Her mother shook her head and laughed. She knew a lost cause when she saw one.
"Almost ready, Eddie?" she called out to her husband from her bedroom window.
"Just finished up this second Barbara. You ready?" The man closed the trunk of their car and smiled at it with satisfaction.
"Be right down. Go and get Sarah Jane from the garden and get her into the car please." Barbara Smith took one last look at herself in the mirror before she went to join them. She ran her brush through her hair one last time and headed downstairs.
Her husband had just settled their daughter into the back seat when suddenly Sarah Jane looked about and panicked. "I forgot Elizabeth," she exclaimed, looking as if she were about to cry.
"Don't panic darling," said her mother. "Daddy will run back into the house and get her for you, won't you daddy," she said, turning to her husband as she opened the passenger side door and got into the car.
"Where did you leave Elizabeth my little princess," he smiled lovingly at her.
"She's upstairs in my room by the window seat," said Sarah Jane, looking up at her father with an expression that clearly let him know that he was her hero and she adored him.
Three minutes later, her father came out the back door, locked it again and headed back to the car. He opened the back door and handed a small stuffed owl to Sarah Jane who in turn, took it quickly from him and hugged it tightly to her. "Thank you daddy, you're wonderful."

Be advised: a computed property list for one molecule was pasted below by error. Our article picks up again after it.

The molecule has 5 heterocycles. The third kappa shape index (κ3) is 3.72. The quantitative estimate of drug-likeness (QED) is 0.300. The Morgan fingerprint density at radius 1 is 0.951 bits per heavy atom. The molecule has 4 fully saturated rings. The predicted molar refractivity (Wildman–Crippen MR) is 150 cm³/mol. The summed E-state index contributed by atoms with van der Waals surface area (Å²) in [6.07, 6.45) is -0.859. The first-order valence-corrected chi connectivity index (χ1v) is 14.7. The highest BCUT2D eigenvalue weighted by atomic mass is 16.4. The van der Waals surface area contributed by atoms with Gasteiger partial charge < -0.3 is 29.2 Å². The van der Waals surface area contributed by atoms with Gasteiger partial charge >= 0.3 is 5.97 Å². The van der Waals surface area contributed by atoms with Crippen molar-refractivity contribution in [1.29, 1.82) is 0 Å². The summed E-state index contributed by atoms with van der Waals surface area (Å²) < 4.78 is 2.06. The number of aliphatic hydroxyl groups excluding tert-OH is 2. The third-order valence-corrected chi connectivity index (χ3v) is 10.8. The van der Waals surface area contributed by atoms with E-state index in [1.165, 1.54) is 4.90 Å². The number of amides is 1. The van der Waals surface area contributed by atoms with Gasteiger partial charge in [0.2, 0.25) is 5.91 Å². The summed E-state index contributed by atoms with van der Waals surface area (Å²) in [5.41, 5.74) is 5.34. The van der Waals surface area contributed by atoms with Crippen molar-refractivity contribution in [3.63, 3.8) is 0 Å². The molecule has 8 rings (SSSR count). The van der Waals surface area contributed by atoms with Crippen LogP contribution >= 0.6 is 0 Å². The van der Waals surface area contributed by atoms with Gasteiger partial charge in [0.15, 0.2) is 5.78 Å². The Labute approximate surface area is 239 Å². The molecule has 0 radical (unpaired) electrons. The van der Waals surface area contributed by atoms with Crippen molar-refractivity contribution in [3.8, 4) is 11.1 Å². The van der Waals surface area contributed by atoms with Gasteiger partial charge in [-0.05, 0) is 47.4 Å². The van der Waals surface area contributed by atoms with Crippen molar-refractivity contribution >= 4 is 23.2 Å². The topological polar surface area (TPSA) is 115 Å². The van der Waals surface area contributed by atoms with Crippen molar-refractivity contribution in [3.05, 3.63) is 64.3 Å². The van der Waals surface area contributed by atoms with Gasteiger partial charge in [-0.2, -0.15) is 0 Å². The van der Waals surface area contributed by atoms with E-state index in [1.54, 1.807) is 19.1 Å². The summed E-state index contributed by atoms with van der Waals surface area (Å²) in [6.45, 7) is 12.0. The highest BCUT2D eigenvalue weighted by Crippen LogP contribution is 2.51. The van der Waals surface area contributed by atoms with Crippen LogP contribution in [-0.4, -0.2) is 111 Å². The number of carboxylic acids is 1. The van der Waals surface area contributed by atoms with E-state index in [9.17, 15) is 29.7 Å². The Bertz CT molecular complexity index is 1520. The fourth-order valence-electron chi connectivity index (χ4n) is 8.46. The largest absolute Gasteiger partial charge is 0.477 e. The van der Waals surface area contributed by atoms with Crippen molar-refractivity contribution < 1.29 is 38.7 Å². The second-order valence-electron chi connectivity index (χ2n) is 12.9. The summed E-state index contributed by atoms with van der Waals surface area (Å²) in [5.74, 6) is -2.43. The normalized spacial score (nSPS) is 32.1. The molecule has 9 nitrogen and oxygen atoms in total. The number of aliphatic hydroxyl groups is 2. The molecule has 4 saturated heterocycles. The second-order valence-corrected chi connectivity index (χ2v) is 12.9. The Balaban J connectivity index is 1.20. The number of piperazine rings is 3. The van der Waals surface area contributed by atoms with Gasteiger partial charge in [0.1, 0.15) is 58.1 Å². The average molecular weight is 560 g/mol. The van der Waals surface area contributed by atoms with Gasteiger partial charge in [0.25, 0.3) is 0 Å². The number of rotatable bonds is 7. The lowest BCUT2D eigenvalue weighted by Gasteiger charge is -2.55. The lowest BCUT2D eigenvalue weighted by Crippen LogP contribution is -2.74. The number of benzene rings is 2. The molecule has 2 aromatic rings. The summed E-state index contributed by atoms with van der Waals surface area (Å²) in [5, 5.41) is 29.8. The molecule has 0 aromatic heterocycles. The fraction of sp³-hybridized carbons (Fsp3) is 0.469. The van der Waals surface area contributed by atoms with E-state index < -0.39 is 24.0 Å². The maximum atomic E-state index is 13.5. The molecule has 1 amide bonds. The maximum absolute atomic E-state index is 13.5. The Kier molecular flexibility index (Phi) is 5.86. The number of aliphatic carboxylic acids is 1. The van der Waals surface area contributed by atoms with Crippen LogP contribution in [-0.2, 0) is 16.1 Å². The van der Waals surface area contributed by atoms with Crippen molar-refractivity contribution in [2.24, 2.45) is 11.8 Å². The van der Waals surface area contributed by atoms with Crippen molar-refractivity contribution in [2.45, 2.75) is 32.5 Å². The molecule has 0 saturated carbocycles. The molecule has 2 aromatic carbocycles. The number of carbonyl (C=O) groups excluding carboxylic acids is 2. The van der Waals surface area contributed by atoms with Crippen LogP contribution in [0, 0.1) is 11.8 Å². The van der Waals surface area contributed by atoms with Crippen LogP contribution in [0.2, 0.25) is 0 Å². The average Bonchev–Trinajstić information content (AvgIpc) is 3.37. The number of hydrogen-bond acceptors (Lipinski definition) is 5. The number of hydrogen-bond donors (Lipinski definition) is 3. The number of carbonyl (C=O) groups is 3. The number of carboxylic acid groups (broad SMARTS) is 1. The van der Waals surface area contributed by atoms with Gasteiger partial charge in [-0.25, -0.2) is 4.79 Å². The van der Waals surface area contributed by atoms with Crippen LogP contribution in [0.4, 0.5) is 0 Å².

"Your welcome your highness, glad to be of service to such a distinguished lady," he bowed to her with a smile and jumped into the car. He put the key into the ignition and smiled at his wife and daughter. "Now then, everyone ready to go?"
Two loving faces smiled back at him and nodded their heads.
"Ready when you are Eddie," said his wife.
"Marvelous," he answered her. "How about some music then? Shall I see what's on the radio?"
"Sounds lovely," said Barbara.
Sarah Jane was looking out the back window excitedly with Elizabeth still clutched to her chest.